Verdict by Clare McNeill, 22: 4 stars
10 beginner comedians were given a leg-up at The Stand as part of the Glasgow International Comedy Festival.
Headliner Joey Page has a stage presence that sucks you in. His in-your-face-ness is entrancing, his nonsensical, plotless monologues receive bemused outbursts of laughter. However, I suspect his caffeine pumped persona won't be to everyone's taste.
Costumes usually signal over-compensation: as Ross McLelland appeared on stage with a skeleton-painted face, introducing himself as Rosco McSkeleton, the audience exchanged unimpressed glances.
But he was the highlight of the night. With a dead pan demeanour, he told a "terrifying tale" of a beach trip gone awry. Picking out audience members to help with your act can be a hit or a miss, but every time he made someone impersonate the mermaid or jellyfish in the story, the audience erupted at their panicked responses.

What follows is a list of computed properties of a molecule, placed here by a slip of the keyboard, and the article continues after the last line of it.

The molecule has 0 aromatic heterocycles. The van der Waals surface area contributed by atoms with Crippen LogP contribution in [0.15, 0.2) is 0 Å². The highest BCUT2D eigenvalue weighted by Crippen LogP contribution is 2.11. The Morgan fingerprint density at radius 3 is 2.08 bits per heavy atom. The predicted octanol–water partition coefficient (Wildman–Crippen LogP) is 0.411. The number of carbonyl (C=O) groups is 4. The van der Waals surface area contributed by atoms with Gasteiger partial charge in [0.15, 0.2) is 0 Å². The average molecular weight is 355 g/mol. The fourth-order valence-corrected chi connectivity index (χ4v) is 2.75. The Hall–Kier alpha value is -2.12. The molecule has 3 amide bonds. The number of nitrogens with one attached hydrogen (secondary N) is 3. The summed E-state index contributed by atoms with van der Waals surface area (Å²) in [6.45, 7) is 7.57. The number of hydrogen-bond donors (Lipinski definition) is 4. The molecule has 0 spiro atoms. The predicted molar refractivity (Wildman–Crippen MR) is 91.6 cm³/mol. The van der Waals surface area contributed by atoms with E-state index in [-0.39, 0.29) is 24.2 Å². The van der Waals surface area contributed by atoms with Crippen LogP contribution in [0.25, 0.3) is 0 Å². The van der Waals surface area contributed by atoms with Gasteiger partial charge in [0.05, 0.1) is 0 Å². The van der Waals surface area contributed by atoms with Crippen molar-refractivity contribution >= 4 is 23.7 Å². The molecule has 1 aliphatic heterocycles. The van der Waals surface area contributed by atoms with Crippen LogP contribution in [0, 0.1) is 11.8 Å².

The only connection with his skeletal appearance was made when he finished with a "bone joke," involving Napoleon. He stared lifelessly at the audience after the Christmas cracker style punch line, and monotonely said: "If you didn't get that, it's because you don't know his last name... It's Bonaparte..." He sighed tediously, shook his head, and walked off.
Canadian Larah Bross relayed funny anecdotes about Scottish customs, but as she began talking about "the great Scottish hangover cure: the bacon roll," audience members heckled with "Irn Bru!" She stumbled and stiffened, obviously having a whole bacon butties bit prepared. The informality and spontaneity was lost.
Observational stand-up really isn't her thing: every Scot knows the ginger juice is the ultimate hangover cure.